Comments on: Sonnet primes
https://www.johndcook.com/blog/2011/03/08/sonnet-primes/
Applied Mathematics ConsultingFri, 26 May 2017 00:20:51 +0000hourly1By: Limerick primes
https://www.johndcook.com/blog/2011/03/08/sonnet-primes/comment-page-1/#comment-616674
Wed, 07 Oct 2015 02:10:54 +0000http://www.johndcook.com/blog/?p=7994#comment-616674[…] See the next post for Mathematica code to list all sonnet primes. […]
]]>By: Sonnet primes in Python — The Endeavour
https://www.johndcook.com/blog/2011/03/08/sonnet-primes/comment-page-1/#comment-8611
Tue, 08 Jan 2013 13:02:06 +0000http://www.johndcook.com/blog/?p=7994#comment-8611[…] while back I wrote about sonnet primes, primes of the form ababcdcdefefgg where the letters a through g represent digits and a is not […]
]]>By: John V.
https://www.johndcook.com/blog/2011/03/08/sonnet-primes/comment-page-1/#comment-8610
Wed, 09 Mar 2011 17:18:35 +0000http://www.johndcook.com/blog/?p=7994#comment-8610I bet this is impossible without allowing leading zeros to be part of the pattern — since I seem to recall that the total number of primes with N digits is not between 10^(N-1) and (10^N)-1.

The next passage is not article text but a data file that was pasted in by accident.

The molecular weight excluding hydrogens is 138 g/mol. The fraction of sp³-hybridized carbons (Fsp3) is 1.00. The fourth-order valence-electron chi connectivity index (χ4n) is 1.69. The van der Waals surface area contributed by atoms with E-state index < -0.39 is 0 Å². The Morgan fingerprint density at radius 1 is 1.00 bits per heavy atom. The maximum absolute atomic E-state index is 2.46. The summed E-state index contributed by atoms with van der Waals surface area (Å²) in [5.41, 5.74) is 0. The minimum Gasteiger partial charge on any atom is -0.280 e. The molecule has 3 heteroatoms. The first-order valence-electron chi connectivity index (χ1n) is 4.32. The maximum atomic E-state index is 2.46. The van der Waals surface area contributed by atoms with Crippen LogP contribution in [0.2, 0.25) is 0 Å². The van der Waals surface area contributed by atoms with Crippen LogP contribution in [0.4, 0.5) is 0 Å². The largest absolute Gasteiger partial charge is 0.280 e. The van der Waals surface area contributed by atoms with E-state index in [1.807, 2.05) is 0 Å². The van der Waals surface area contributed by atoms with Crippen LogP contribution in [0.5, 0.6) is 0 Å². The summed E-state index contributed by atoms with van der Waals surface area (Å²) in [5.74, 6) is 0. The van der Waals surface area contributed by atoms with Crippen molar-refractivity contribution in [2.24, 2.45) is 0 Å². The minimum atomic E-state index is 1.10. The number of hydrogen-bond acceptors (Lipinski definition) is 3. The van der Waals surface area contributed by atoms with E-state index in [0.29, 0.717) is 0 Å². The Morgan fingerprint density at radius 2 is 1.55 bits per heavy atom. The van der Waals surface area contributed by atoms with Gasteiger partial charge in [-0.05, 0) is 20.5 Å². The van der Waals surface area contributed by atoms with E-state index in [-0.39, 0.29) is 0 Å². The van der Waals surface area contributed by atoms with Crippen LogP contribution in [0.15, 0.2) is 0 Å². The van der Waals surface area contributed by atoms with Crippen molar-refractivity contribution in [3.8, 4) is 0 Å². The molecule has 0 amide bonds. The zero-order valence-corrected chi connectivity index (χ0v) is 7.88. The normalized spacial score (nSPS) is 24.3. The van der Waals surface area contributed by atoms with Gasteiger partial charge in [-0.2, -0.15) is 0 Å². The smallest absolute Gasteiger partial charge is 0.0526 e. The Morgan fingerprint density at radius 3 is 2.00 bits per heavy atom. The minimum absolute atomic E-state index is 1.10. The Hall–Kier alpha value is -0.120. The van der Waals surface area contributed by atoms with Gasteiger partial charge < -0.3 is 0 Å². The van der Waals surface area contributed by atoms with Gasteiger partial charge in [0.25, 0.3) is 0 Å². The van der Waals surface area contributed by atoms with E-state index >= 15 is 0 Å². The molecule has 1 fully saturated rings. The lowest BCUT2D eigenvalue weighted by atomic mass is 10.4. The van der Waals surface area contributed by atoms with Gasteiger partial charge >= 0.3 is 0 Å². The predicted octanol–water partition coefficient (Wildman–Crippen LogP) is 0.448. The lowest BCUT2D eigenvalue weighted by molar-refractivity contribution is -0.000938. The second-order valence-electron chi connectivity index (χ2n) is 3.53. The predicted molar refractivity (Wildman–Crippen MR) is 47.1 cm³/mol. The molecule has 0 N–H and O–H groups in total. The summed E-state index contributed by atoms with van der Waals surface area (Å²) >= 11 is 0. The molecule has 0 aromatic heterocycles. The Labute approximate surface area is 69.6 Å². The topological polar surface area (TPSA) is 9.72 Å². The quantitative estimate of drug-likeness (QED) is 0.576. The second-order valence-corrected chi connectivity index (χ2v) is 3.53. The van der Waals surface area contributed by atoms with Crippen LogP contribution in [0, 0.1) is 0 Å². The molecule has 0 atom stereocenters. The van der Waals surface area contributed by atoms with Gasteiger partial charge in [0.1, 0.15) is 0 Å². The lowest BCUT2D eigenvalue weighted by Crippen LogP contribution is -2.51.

]]>By: John V.
https://www.johndcook.com/blog/2011/03/08/sonnet-primes/comment-page-1/#comment-8609
Wed, 09 Mar 2011 17:11:52 +0000http://www.johndcook.com/blog/?p=7994#comment-8609Hey John — here’s a real he-man prime challenge:

Find a non-trivial pattern (p1, p2, … pn) such that the size of the set of primes with that pattern is itself a member of the set!

]]>By: Michael Albert
https://www.johndcook.com/blog/2011/03/08/sonnet-primes/comment-page-1/#comment-8608
Wed, 09 Mar 2011 03:25:42 +0000http://www.johndcook.com/blog/?p=7994#comment-8608Still obsessed with base 7. All the sonnet numbers are multiples of 6 there, but 204 of them are of the form 6 times a prime.
]]>By: Michael Albert
https://www.johndcook.com/blog/2011/03/08/sonnet-primes/comment-page-1/#comment-8607
Wed, 09 Mar 2011 02:52:43 +0000http://www.johndcook.com/blog/?p=7994#comment-8607Seemed natural to work in base 7 instead, but of course odd bases are no good. In base 8, there are 1057 solutions, all of which use the digit 0. So, 10 is the first base where there’s a sonnet prime that doesn’t include a 0 digit (and in fact there are 6367 of those.
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